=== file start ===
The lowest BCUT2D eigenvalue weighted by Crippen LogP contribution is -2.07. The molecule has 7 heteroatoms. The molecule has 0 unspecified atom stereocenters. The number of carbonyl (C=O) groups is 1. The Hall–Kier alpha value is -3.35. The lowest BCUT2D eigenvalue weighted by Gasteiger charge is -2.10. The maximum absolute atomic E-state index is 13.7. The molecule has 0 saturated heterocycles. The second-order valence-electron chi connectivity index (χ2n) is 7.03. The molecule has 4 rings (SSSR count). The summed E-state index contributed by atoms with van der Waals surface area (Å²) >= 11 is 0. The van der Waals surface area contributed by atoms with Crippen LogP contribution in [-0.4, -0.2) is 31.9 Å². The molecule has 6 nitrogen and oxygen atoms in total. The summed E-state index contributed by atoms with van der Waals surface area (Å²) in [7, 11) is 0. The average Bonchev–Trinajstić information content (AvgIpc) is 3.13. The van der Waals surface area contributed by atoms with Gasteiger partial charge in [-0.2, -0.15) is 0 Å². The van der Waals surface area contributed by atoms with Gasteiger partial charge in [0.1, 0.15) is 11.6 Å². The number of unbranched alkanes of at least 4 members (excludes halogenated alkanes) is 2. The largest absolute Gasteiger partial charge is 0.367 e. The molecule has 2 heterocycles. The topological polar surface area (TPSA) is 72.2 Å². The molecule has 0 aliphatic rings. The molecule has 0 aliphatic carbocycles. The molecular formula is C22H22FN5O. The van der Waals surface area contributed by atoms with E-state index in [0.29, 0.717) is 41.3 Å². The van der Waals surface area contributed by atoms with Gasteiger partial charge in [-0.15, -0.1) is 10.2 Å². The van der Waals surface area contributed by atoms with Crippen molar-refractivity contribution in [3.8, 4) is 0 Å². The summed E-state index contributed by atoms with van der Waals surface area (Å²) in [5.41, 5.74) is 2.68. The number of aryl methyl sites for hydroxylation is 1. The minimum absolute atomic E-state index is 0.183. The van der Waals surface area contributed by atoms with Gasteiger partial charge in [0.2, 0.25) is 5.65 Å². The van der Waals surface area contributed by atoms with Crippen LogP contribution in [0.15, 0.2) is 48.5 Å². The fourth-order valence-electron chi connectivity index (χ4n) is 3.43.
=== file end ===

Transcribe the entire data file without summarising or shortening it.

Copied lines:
The lowest BCUT2D eigenvalue weighted by Crippen LogP contribution is -2.07. The molecule has 7 heteroatoms. The molecule has 0 unspecified atom stereocenters. The number of carbonyl (C=O) groups is 1. The Hall–Kier alpha value is -3.35. The lowest BCUT2D eigenvalue weighted by Gasteiger charge is -2.10. The maximum absolute atomic E-state index is 13.7. The molecule has 0 saturated heterocycles. The second-order valence-electron chi connectivity index (χ2n) is 7.03. The molecule has 4 rings (SSSR count). The summed E-state index contributed by atoms with van der Waals surface area (Å²) >= 11 is 0. The van der Waals surface area contributed by atoms with Crippen LogP contribution in [-0.4, -0.2) is 31.9 Å². The molecule has 6 nitrogen and oxygen atoms in total. The summed E-state index contributed by atoms with van der Waals surface area (Å²) in [7, 11) is 0. The average Bonchev–Trinajstić information content (AvgIpc) is 3.13. The van der Waals surface area contributed by atoms with Gasteiger partial charge in [-0.2, -0.15) is 0 Å². The van der Waals surface area contributed by atoms with Gasteiger partial charge in [0.1, 0.15) is 11.6 Å². The number of unbranched alkanes of at least 4 members (excludes halogenated alkanes) is 2. The largest absolute Gasteiger partial charge is 0.367 e. The molecule has 2 heterocycles. The topological polar surface area (TPSA) is 72.2 Å². The molecule has 0 aliphatic rings. The molecule has 0 aliphatic carbocycles. The molecular formula is C22H22FN5O. The van der Waals surface area contributed by atoms with E-state index in [0.29, 0.717) is 41.3 Å². The van der Waals surface area contributed by atoms with Gasteiger partial charge in [-0.15, -0.1) is 10.2 Å². The van der Waals surface area contributed by atoms with Crippen molar-refractivity contribution in [3.8, 4) is 0 Å². The summed E-state index contributed by atoms with van der Waals surface area (Å²) in [5.41, 5.74) is 2.68. The number of aryl methyl sites for hydroxylation is 1. The minimum absolute atomic E-state index is 0.183. The van der Waals surface area contributed by atoms with Gasteiger partial charge in [0.2, 0.25) is 5.65 Å². The van der Waals surface area contributed by atoms with Crippen LogP contribution in [0.15, 0.2) is 48.5 Å². The fourth-order valence-electron chi connectivity index (χ4n) is 3.43.